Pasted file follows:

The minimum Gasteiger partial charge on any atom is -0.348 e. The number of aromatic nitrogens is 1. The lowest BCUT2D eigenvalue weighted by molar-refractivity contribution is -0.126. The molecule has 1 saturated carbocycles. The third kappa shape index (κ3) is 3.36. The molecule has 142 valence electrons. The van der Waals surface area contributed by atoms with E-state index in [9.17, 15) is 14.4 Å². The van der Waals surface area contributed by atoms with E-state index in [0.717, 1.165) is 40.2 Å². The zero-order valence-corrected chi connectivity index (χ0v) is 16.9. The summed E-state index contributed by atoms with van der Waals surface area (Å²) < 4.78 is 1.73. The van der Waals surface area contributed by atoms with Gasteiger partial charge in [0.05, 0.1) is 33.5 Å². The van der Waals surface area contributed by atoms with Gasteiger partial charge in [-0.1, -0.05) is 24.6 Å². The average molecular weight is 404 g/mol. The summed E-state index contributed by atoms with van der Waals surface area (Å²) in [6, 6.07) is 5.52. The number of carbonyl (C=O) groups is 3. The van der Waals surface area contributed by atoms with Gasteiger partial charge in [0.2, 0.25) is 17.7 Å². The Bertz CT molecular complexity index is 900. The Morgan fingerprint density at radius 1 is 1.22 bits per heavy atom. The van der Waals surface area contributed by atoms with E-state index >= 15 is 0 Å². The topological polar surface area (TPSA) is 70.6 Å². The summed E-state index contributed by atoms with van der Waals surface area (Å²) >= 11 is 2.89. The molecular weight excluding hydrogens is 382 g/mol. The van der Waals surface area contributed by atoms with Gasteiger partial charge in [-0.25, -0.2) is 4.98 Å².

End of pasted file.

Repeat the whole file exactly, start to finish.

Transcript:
The minimum Gasteiger partial charge on any atom is -0.348 e. The number of aromatic nitrogens is 1. The lowest BCUT2D eigenvalue weighted by molar-refractivity contribution is -0.126. The molecule has 1 saturated carbocycles. The third kappa shape index (κ3) is 3.36. The molecule has 142 valence electrons. The van der Waals surface area contributed by atoms with E-state index in [9.17, 15) is 14.4 Å². The van der Waals surface area contributed by atoms with E-state index in [0.717, 1.165) is 40.2 Å². The zero-order valence-corrected chi connectivity index (χ0v) is 16.9. The summed E-state index contributed by atoms with van der Waals surface area (Å²) < 4.78 is 1.73. The van der Waals surface area contributed by atoms with Gasteiger partial charge in [0.05, 0.1) is 33.5 Å². The van der Waals surface area contributed by atoms with Gasteiger partial charge in [-0.1, -0.05) is 24.6 Å². The average molecular weight is 404 g/mol. The summed E-state index contributed by atoms with van der Waals surface area (Å²) in [6, 6.07) is 5.52. The number of carbonyl (C=O) groups is 3. The van der Waals surface area contributed by atoms with Gasteiger partial charge in [0.2, 0.25) is 17.7 Å². The Bertz CT molecular complexity index is 900. The Morgan fingerprint density at radius 1 is 1.22 bits per heavy atom. The van der Waals surface area contributed by atoms with E-state index >= 15 is 0 Å². The topological polar surface area (TPSA) is 70.6 Å². The summed E-state index contributed by atoms with van der Waals surface area (Å²) >= 11 is 2.89. The molecular weight excluding hydrogens is 382 g/mol. The van der Waals surface area contributed by atoms with Gasteiger partial charge in [-0.25, -0.2) is 4.98 Å².